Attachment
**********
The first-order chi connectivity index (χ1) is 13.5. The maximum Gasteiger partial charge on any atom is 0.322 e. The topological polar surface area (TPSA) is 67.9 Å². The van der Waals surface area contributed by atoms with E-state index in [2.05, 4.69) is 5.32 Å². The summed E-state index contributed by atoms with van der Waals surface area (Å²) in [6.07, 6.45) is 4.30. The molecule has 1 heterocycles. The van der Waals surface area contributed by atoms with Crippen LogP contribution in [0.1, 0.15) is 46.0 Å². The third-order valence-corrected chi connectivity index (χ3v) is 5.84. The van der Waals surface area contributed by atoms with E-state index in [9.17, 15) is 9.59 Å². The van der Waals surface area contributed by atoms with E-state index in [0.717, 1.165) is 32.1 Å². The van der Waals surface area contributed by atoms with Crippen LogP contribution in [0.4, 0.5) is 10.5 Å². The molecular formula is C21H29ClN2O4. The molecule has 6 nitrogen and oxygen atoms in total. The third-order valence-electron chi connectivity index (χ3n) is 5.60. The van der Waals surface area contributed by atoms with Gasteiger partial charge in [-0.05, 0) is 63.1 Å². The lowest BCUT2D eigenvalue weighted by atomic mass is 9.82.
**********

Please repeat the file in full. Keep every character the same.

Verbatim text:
The first-order chi connectivity index (χ1) is 13.5. The maximum Gasteiger partial charge on any atom is 0.322 e. The topological polar surface area (TPSA) is 67.9 Å². The van der Waals surface area contributed by atoms with E-state index in [2.05, 4.69) is 5.32 Å². The summed E-state index contributed by atoms with van der Waals surface area (Å²) in [6.07, 6.45) is 4.30. The molecule has 1 heterocycles. The van der Waals surface area contributed by atoms with Crippen LogP contribution in [0.1, 0.15) is 46.0 Å². The third-order valence-corrected chi connectivity index (χ3v) is 5.84. The van der Waals surface area contributed by atoms with E-state index in [9.17, 15) is 9.59 Å². The van der Waals surface area contributed by atoms with E-state index in [0.717, 1.165) is 32.1 Å². The van der Waals surface area contributed by atoms with Crippen LogP contribution in [0.4, 0.5) is 10.5 Å². The molecular formula is C21H29ClN2O4. The molecule has 6 nitrogen and oxygen atoms in total. The third-order valence-electron chi connectivity index (χ3n) is 5.60. The van der Waals surface area contributed by atoms with Gasteiger partial charge in [-0.05, 0) is 63.1 Å². The lowest BCUT2D eigenvalue weighted by atomic mass is 9.82.